During year 10, we review at how Disease affects the body and why humans are adapted to resist infection. Primary and secondary defence systems are studied and the use of drugs to treat these ailments will be discussed. On the plant side, we look at energy transfers and nutrient cycles within ecosystems. We open the students minds to the fact that living organisms interdepend on each other and thus show adaptations to their environment. We will start by looking at the foundations of life itself, photosynthesis and respiration, and the cruciality of these processes to occur in living organisms. The details of photosynthesis will be covered, including the core processes of aerobic and anaerobic respiration.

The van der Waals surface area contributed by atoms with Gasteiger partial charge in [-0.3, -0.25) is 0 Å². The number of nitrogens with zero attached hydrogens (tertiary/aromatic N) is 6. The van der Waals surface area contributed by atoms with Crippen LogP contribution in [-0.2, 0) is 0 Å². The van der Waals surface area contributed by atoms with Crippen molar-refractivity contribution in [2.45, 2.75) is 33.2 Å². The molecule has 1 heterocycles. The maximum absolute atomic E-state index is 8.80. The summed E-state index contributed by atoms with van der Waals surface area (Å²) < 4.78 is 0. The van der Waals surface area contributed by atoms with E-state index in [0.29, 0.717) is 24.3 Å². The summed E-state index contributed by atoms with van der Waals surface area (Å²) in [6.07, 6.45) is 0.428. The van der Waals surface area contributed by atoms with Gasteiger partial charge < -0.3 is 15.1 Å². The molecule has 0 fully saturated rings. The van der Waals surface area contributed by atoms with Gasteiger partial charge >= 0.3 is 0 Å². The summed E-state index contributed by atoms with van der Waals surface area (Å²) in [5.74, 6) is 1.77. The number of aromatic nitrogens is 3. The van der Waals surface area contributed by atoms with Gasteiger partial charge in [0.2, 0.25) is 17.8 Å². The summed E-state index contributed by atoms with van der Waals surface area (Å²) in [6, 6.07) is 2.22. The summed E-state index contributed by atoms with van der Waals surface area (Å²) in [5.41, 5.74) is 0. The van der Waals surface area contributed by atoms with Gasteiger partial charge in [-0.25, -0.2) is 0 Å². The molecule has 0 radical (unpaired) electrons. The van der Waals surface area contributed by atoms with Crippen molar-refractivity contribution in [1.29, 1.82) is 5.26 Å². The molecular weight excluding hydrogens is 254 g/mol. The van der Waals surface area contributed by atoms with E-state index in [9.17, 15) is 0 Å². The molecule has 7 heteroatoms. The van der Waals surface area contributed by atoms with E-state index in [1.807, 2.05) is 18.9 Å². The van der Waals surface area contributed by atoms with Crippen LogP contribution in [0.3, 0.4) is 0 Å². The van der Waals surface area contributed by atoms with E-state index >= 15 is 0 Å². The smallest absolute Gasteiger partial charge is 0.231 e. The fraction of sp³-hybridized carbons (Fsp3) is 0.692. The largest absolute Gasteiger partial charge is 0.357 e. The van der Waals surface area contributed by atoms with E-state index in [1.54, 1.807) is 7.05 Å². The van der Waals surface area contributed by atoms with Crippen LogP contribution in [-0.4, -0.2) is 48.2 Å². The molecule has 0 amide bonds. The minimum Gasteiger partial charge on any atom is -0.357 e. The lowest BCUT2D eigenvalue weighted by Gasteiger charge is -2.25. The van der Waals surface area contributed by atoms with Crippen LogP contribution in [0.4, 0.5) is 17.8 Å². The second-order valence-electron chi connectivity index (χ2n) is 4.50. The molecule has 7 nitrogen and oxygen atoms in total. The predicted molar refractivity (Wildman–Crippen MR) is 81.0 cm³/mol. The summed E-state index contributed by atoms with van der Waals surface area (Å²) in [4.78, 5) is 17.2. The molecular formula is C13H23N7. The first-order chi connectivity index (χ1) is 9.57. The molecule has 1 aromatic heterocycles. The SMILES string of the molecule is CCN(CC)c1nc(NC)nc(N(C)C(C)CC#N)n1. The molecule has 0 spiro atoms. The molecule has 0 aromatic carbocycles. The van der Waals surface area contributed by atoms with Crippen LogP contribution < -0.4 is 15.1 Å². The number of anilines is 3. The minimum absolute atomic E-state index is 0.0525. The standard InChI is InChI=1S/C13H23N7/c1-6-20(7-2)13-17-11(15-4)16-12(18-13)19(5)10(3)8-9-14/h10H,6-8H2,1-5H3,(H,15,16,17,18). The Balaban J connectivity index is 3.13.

By the end of key stage 4 we expect students to have a thorough understanding of basic biological principles and be able to use them in both GCSE papers. Homeostasis allows students to realise that the body works within specific conditions and everything is monitored by the body’s internal systems. Inheritance topic is one of the last we look at in year 11 and includes: meiosis, the principles of variation, how gametes fuse and sexual and asexual reproduction. The students will gain a large breadth of information on how an organism’s characteristics are affected by their genome and its interaction with the environment. We can interconnect this topic with Bioenergetics from year 10 to ensure deeper understanding of evolution and biodiversity.
Challenging Key stage 4 students to consider the wider world by looking at case studies and journal articles before progressing into A Level ensures they are well prepared for the questions that face them in the future.